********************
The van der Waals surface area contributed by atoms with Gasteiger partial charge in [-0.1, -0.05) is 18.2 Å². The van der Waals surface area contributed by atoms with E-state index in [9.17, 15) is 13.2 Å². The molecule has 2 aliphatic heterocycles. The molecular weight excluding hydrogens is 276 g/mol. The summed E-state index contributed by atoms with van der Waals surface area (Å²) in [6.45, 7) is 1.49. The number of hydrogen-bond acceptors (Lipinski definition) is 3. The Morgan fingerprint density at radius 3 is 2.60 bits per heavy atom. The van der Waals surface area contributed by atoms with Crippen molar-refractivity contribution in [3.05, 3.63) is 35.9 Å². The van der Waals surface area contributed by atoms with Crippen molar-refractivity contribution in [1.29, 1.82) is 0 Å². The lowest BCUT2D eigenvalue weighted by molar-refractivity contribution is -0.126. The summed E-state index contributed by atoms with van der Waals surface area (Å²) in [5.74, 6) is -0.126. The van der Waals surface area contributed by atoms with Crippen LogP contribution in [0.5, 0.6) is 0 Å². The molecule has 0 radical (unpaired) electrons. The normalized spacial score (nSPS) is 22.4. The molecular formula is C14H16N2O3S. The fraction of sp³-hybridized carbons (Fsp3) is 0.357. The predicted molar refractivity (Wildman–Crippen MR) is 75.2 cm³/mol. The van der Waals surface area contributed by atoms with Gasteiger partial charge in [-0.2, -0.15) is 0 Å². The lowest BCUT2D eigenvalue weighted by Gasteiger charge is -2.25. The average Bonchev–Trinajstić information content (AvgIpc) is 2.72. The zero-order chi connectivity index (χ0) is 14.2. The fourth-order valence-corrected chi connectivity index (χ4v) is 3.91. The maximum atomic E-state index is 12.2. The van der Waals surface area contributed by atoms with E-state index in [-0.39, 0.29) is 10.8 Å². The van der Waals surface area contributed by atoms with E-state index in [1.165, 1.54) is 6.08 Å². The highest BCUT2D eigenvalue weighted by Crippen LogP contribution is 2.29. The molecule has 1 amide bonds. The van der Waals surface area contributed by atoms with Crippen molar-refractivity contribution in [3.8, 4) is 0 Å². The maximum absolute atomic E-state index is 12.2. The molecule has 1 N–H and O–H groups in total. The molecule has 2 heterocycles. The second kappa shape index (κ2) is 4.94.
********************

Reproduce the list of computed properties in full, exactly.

The van der Waals surface area contributed by atoms with Gasteiger partial charge in [-0.1, -0.05) is 18.2 Å². The van der Waals surface area contributed by atoms with E-state index in [9.17, 15) is 13.2 Å². The molecule has 2 aliphatic heterocycles. The molecular weight excluding hydrogens is 276 g/mol. The summed E-state index contributed by atoms with van der Waals surface area (Å²) in [6.45, 7) is 1.49. The number of hydrogen-bond acceptors (Lipinski definition) is 3. The Morgan fingerprint density at radius 3 is 2.60 bits per heavy atom. The van der Waals surface area contributed by atoms with Crippen molar-refractivity contribution in [3.05, 3.63) is 35.9 Å². The van der Waals surface area contributed by atoms with Crippen molar-refractivity contribution in [1.29, 1.82) is 0 Å². The lowest BCUT2D eigenvalue weighted by molar-refractivity contribution is -0.126. The summed E-state index contributed by atoms with van der Waals surface area (Å²) in [5.74, 6) is -0.126. The van der Waals surface area contributed by atoms with Crippen LogP contribution in [0.5, 0.6) is 0 Å². The molecule has 0 radical (unpaired) electrons. The normalized spacial score (nSPS) is 22.4. The molecular formula is C14H16N2O3S. The fraction of sp³-hybridized carbons (Fsp3) is 0.357. The predicted molar refractivity (Wildman–Crippen MR) is 75.2 cm³/mol. The van der Waals surface area contributed by atoms with Gasteiger partial charge in [-0.2, -0.15) is 0 Å². The lowest BCUT2D eigenvalue weighted by Gasteiger charge is -2.25. The average Bonchev–Trinajstić information content (AvgIpc) is 2.72. The zero-order chi connectivity index (χ0) is 14.2. The fourth-order valence-corrected chi connectivity index (χ4v) is 3.91. The maximum atomic E-state index is 12.2. The van der Waals surface area contributed by atoms with E-state index in [-0.39, 0.29) is 10.8 Å². The van der Waals surface area contributed by atoms with E-state index in [1.165, 1.54) is 6.08 Å². The highest BCUT2D eigenvalue weighted by Crippen LogP contribution is 2.29. The molecule has 1 amide bonds. The van der Waals surface area contributed by atoms with Crippen molar-refractivity contribution in [3.8, 4) is 0 Å². The maximum absolute atomic E-state index is 12.2. The molecule has 1 N–H and O–H groups in total. The molecule has 2 heterocycles. The second kappa shape index (κ2) is 4.94.